I am most definitely, a Daddy’s Girl. I adore my Father. I call him “Poppa Smurf,” because much like the little blue-bearded cartoon character, my Daddy takes care of many (as in his kids, his girlfriend and her kids, his ex-girlfriends and their kids, his siblings, their kids, old homies fresh out of prison who need some money or a job to get on their feet…you get the point. He’s that guy), often, to his detriment. And I love my Momma one-hundred, but growing up, it was my Poppa Smurf who I chose to spend most of my time around. He was like Superman to me. People came to his shop sad and downtrodden and left with spirits uplifted and smiles on their faces.
To spend as much time as possible with Poppa Smurf, I would do whatever he liked to do.
Daddy’s Likes: work, talking shit, playing the lottery, watching baseball, and philosophizing, about women, mostly. Out of my (available) choices, I chose to work with him. So, from 7 to 18, I spent most summers and weekends of my adolescence down at his shop serving in the unofficial capacity of secretary/ “do-girl.” The latter was a term that I hated, even though that’s what Daddy called the different women who came down to the shop to run his errands, many of whom were “dating” him.
“There go ya new stepmomma Jas,” or, “Oooohhhweee, I might have to make her my new Do Girl,” he’d say when a woman pulled up who caught his fancy. He would immediately turn to catch my expression. I would crinkle my nose and scowl my disapproval. He would burst out laughing.
“Jas,” he said one day as soon as I answered my cell in the parking lot after school. By high school, my Do-Girl duties had expanded to include inventory pick-ups, client drop-offs, and food runs.
“Yeah Daddy?” I sighed. He can’t even say “Hey Jas, how was school today? How’s the college search going? Do you have time to run an errand for me?” I wanted my relationship with my Dad to be like what I imagined other kids had with their parents. But then, I’d immediately scold myself for not be grateful for what I had.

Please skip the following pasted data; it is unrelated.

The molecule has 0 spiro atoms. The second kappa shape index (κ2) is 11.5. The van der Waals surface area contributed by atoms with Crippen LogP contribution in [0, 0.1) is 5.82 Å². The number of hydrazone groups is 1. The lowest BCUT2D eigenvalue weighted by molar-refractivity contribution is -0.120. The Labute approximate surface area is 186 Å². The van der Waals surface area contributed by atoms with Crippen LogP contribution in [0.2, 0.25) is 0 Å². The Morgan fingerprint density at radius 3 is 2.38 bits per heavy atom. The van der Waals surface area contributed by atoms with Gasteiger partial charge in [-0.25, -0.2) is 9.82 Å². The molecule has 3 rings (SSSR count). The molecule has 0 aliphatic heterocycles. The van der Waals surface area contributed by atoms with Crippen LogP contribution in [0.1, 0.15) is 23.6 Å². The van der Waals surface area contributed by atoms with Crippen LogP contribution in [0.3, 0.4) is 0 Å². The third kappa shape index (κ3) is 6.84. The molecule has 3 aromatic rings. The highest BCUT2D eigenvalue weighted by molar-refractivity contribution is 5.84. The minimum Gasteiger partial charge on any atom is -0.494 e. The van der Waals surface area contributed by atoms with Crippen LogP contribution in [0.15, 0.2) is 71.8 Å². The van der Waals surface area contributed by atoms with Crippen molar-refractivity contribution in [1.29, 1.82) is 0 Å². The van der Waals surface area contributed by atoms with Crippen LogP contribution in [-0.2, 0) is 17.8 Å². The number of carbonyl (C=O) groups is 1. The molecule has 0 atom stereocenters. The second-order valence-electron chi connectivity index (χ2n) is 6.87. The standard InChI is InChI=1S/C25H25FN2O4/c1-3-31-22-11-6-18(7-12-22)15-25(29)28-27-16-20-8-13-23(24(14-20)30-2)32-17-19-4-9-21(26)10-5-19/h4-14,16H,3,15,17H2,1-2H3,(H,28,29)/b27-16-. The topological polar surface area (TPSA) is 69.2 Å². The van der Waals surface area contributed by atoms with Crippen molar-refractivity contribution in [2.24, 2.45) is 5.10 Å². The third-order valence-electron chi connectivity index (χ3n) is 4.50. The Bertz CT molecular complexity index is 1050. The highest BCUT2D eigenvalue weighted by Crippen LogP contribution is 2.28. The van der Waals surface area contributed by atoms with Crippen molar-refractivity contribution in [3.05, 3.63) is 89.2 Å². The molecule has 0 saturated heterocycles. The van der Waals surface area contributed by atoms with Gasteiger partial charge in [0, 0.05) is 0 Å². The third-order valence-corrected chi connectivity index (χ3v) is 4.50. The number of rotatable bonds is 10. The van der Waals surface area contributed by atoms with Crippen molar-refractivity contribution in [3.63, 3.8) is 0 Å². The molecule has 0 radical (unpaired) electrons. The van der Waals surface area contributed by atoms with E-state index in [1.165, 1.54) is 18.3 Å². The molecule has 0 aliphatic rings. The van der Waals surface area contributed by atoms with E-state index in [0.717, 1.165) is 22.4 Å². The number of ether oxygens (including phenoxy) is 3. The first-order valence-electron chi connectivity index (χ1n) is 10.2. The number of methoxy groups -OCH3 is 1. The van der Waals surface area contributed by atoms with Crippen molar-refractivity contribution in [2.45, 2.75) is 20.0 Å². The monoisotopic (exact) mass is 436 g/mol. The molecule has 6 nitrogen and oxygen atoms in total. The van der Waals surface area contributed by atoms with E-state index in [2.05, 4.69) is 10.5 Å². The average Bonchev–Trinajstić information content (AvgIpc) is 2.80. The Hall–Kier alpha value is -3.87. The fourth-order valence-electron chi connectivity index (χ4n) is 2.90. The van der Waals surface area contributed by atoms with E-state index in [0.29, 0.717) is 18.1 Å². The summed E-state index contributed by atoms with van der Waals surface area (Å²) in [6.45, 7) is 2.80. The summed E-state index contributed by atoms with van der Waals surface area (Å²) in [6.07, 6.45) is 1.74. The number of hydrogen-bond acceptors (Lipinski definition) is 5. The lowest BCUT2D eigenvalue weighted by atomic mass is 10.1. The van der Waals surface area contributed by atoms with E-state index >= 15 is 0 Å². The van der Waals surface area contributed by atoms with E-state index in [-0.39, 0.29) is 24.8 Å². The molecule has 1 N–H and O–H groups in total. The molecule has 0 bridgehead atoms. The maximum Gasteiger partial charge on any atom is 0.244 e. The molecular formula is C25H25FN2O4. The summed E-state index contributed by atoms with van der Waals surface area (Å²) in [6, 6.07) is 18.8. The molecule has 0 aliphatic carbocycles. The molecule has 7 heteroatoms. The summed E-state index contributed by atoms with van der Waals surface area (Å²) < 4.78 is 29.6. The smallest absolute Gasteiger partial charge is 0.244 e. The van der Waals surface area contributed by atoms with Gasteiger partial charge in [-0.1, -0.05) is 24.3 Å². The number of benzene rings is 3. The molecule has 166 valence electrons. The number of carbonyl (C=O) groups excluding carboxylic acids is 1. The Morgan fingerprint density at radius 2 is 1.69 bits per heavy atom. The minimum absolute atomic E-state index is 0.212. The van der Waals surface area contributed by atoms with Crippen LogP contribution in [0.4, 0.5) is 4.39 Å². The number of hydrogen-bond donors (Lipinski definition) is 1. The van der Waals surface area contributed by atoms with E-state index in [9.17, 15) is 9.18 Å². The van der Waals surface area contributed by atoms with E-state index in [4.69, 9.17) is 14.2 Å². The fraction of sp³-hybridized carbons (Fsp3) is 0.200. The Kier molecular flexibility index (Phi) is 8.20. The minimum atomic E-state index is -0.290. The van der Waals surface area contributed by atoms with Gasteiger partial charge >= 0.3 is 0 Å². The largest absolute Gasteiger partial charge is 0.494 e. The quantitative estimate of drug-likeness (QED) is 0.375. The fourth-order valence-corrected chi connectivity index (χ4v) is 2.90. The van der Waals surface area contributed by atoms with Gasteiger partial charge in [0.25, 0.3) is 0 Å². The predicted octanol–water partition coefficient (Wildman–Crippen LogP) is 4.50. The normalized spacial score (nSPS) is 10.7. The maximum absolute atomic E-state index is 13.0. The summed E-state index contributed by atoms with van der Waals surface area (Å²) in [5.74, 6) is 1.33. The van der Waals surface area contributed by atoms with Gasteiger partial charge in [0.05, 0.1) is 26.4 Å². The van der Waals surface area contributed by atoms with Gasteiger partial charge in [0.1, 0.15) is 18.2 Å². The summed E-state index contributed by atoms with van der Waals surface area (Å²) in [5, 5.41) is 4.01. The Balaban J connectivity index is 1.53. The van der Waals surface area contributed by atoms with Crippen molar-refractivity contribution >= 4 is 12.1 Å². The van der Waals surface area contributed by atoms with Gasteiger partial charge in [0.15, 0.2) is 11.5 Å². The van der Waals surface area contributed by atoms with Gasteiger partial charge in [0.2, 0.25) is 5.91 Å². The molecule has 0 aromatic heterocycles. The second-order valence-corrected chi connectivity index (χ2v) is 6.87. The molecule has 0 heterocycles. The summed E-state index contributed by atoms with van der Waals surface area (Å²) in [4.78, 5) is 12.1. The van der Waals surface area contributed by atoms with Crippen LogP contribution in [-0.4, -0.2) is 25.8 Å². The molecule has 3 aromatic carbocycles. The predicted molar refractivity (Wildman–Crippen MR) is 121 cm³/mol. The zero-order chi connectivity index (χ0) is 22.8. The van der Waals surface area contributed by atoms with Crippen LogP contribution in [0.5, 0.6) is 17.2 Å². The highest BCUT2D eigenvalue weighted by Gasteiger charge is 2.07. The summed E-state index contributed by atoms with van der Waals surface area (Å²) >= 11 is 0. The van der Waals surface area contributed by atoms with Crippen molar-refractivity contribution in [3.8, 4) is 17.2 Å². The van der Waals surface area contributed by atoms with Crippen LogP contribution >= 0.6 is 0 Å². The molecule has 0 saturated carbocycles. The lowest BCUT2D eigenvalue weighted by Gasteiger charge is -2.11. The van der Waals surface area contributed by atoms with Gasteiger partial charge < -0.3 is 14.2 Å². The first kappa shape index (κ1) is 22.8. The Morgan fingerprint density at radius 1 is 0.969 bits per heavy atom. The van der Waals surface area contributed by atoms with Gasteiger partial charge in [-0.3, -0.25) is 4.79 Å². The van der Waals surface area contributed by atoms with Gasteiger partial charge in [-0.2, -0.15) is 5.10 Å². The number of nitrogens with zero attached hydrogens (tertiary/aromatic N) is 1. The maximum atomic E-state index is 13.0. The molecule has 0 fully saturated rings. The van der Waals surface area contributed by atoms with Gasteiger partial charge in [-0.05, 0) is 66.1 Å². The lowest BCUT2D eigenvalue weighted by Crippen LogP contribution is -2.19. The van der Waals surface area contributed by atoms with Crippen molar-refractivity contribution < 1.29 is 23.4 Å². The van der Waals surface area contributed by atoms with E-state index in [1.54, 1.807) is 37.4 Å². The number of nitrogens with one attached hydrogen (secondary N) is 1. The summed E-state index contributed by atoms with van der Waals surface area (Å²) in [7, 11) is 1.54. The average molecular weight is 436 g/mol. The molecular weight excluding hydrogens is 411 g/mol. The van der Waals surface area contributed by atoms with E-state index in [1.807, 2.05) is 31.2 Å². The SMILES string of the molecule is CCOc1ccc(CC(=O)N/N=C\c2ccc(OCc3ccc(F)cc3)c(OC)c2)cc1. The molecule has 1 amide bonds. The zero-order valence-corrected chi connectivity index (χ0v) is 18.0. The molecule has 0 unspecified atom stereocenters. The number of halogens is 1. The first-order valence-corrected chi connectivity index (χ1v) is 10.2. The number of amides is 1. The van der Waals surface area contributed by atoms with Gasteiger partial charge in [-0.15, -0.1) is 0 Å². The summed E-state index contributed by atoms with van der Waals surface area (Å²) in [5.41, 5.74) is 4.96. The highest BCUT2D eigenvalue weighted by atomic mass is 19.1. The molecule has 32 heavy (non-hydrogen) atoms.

“You got anything to do after school today?”
Sometimes, I would be tempted to lie, depending on whether he’d said something mean to me recently. But more than likely, I never wanted to leave him having to deal with one of those trifling (this was pre- “ratchet”) women that he usually got to run his errands (by now, I had discovered that they were financial succubuses and a threat to my revenue stream). Honor thy Father and Mother. I was his daughter. I felt it was my duty. Plus, it gave me an excuse to spend a little time with him.
“No sir, I’m free. Whatchu need?”
“Come by the shop and pick up this money and this bill then go by the Water Gas & Light.”
“And don’t take all damn day Jas; hurry up and get here because I need it done before they close. Move like a Muslim not like a Christian. Move like a Muslim not like a Christian. Move like a Muslim not like–”
“Yessir,” I’d say, loudly cutting him off. This was when my Pops was going through his Minister Farrakhan phase. My sisters and I were raised Christian, so he knew it got under my skin that he was purposely being annoying, inappropriate, and brash. He however, would hang up laughing.
Today, my Dad called me while I was in the car with a guy friend of mine. This is a guy who has shown interest in the past in wanting to, at the very least, be intimate with me, perhaps more. I declined, telling him I didn’t feel like we were on the same wavelength. We’ve become cool friends instead. Anyway, for some reason, some part of me wanted him to witness the interaction between my father and I. I think it was because, I am proud of my father and I like to show him off in spite of, and perhaps a little bit because of, his inappropriateness. He’s a real badass and he’s gonna be who he is and do what he wants. I admire that freed will. Daddy comes on the line through a garbled connection:
“Taz? Taz? Jas, can you hear me?”
When I do finally hear him it doesn’t help that he’s talking to me through a mouthful of food.
“You eatin’ Daddy?”
“What? Am I eatin’? Yeah.” He mutches on through muffled mouthfuls.
“Whatchu eating Daddy?” The guy friend in the car is about to get out, but pauses a moment as if to hear Daddy’s response.
“Huh?” I hear him gulp.
“I said, a canary, man.”
I busted out laughing so hard it echoed through the parking deck. My friend exited the vehicle with a smirk and a chuckle.
“Did you just say a canary?! Man, I thought you said, ‘something hairy.’”
“Nah man. A canary. Something hairy?? Oh man. I’m not touching that one.”